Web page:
By Steven Daun, National Chief Pilot
The dictionary actually has a definition for “back-to-basics,” which is “stressing simplicity and adherence to fundamental principles.” Perhaps the most significant and important word in this definition is “simplicity.”
As airplanes become more technically advanced and support items such as tablets and phones provide more and more information, it is very easy to become dependent on automation. That is, having a computer take the lead rather than the pilot.
When the glass cockpits first came out, most pilots wanted to train with glass because they perceived it to be easier. Simple, just follow the magenta lines, and you will get where you are going. It tells you where Vr, Vx, Vy, and Vne are on the airspeed tape. It tells you your climb and turning tends. It even tells you where the wind is coming from and what heading you should fly. Many pilots end up flying on blind faith in the computer and place 100% of their trust in that little back box to keep them safe.
Our courses have always been built on the back-to-basics philosophy. That is, if you understand the bare bone basics, a pilot will never have to worry about what happens when the glass display goes out. Two years ago, we had a student training for his instrument rating with us. He had a beautiful Cessna 210 and it was upgraded with every modern piece of avionics that could fit in the panel. Our instructor was working with the student in the simulator and unfortunately, the student failed his “automation and glass.” The point of the exercise was to make sure that the student could safely fly his airplane using the standby instruments. He couldn’t. He didn’t even want to try. He got upset, stood up, and walked into the manager’s office to complain. After further discussion, we discovered that he used a G1000 airplane through his entire private pilot course. He had become so dependent on the automation that he was unable to fly an aircraft without it.
At American Flyers, we start all of our private pilot students in a “round dial” airplane: a “six-pack” as it is known. No automation, no computers, just plain raw data. We do this because we know that by learning in a six-pack, the pilot builds their confidence, situational awareness, and understanding of what the airplane is doing in critical phases of flight. It doesn’t take long for the students to understand that they become safer and more confident pilots. We teach them to fly the airplane by reference to the horizon and key power settings. We teach them to feel the aircraft and determine what is happening based on knowledge and experience and not because a line told them to.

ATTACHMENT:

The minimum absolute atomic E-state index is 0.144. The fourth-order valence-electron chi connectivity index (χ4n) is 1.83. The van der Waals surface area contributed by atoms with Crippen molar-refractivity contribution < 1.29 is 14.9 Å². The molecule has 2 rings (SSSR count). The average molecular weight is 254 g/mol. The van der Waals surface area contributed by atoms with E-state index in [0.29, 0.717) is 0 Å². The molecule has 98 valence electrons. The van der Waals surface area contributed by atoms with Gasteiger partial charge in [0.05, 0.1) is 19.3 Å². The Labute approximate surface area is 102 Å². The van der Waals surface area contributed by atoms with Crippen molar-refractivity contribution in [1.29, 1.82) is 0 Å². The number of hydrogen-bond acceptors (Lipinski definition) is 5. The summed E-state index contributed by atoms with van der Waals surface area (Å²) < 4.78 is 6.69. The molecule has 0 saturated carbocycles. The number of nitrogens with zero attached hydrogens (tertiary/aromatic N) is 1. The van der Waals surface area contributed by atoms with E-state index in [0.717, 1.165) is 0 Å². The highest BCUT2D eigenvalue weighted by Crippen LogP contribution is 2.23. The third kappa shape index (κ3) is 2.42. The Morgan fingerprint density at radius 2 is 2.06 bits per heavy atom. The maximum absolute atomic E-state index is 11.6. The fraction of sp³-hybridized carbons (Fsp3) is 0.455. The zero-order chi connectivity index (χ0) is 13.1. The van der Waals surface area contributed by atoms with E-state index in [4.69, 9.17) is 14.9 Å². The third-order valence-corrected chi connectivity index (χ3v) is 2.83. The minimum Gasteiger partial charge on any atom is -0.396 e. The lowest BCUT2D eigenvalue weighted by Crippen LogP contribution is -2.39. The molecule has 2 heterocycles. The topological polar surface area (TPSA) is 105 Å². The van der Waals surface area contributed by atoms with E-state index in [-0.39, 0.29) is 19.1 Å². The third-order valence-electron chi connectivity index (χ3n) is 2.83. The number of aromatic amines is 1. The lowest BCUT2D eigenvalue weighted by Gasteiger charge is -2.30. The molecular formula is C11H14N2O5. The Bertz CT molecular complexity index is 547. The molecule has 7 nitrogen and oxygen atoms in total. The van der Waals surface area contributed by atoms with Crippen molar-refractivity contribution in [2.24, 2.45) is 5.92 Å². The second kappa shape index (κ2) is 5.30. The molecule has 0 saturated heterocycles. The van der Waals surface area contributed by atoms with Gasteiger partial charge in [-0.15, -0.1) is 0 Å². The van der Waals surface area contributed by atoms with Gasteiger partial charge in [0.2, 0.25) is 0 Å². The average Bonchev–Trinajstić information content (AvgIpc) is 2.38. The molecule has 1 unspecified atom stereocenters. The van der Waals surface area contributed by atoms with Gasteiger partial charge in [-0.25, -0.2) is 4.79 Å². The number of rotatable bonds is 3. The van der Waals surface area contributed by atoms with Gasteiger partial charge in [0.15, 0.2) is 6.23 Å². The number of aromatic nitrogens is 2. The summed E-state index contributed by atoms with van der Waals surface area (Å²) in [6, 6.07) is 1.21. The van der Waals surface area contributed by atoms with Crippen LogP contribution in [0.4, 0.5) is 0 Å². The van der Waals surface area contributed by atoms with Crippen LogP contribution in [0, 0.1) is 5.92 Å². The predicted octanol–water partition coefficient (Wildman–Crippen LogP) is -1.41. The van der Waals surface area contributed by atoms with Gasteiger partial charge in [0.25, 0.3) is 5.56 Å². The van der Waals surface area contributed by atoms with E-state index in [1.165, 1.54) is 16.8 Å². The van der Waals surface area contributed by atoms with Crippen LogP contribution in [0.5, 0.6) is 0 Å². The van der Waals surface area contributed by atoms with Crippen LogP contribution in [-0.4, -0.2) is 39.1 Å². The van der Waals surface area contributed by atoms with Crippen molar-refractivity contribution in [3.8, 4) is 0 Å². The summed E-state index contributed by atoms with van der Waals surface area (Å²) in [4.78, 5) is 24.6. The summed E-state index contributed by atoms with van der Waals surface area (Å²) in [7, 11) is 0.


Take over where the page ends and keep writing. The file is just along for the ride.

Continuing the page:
Where do we begin? It all begins with attitude flying and an understanding that we have some instruments that help us control the airplane and we have other instruments that tell us about the performance of the airplane. We should consider the outside horizon as an instrument similar to the attitude indicator. The horizon, attitude indicator, and tachometer or manifold pressure gauges are all control instruments. That is, we can control the pitch and bank by reference to the horizon or attitude indicator. We can control the airspeed by reference to the tachometer or manifold pressure gauge. To make it easy to understand you can use this formula. Attitude + power = performance. This means that for every attitude and power setting in a given airplane there will always be a constant performance.
Once we know how to control the airplane, we will need to determine how the aircraft is performing in response to those control inputs. For this we use the airspeed indicator, turn and bank indicator, directional gyro, mag compass, altimeter, and vertical speed indicator. All of these instruments tell us how the airplane is performing in regards to speed, heading, and altitude. If you truly think about this, you will see that you cannot control an airplane just by reference to the performance instruments.
This becomes most evident during instrument training. Students who have learned their primary skills using a six-pack can demonstrate a greater degree of situational awareness and show less apprehension about getting lost or potential emergencies. Why? Because they rely on their raw data skills and use the automation as one additional tool to reinforce what they already know.
Next month, American Flyers is going to begin accepting the delivery of the new Piper Pilot 100i airplanes. One of the reasons we selected the Piper Pilot is because of the avionics. The Garmin G3X flight display can display round dial gauges as well as glass tapes. This fits in line with our training philosophy and will ensure that our students continue to be the best prepared and most proficient in the industry.
If you never learned on a six-pack or don’t feel comfortable flying a round-dial airplane, do something about it. Schedule some time with one of our instructors in a simulator so we can show you what you are missing. Even if you don’t fly around dial airplane, you will see an immediate difference in your situational awareness and decision making skills. Remember, it’s never too late to learn something new.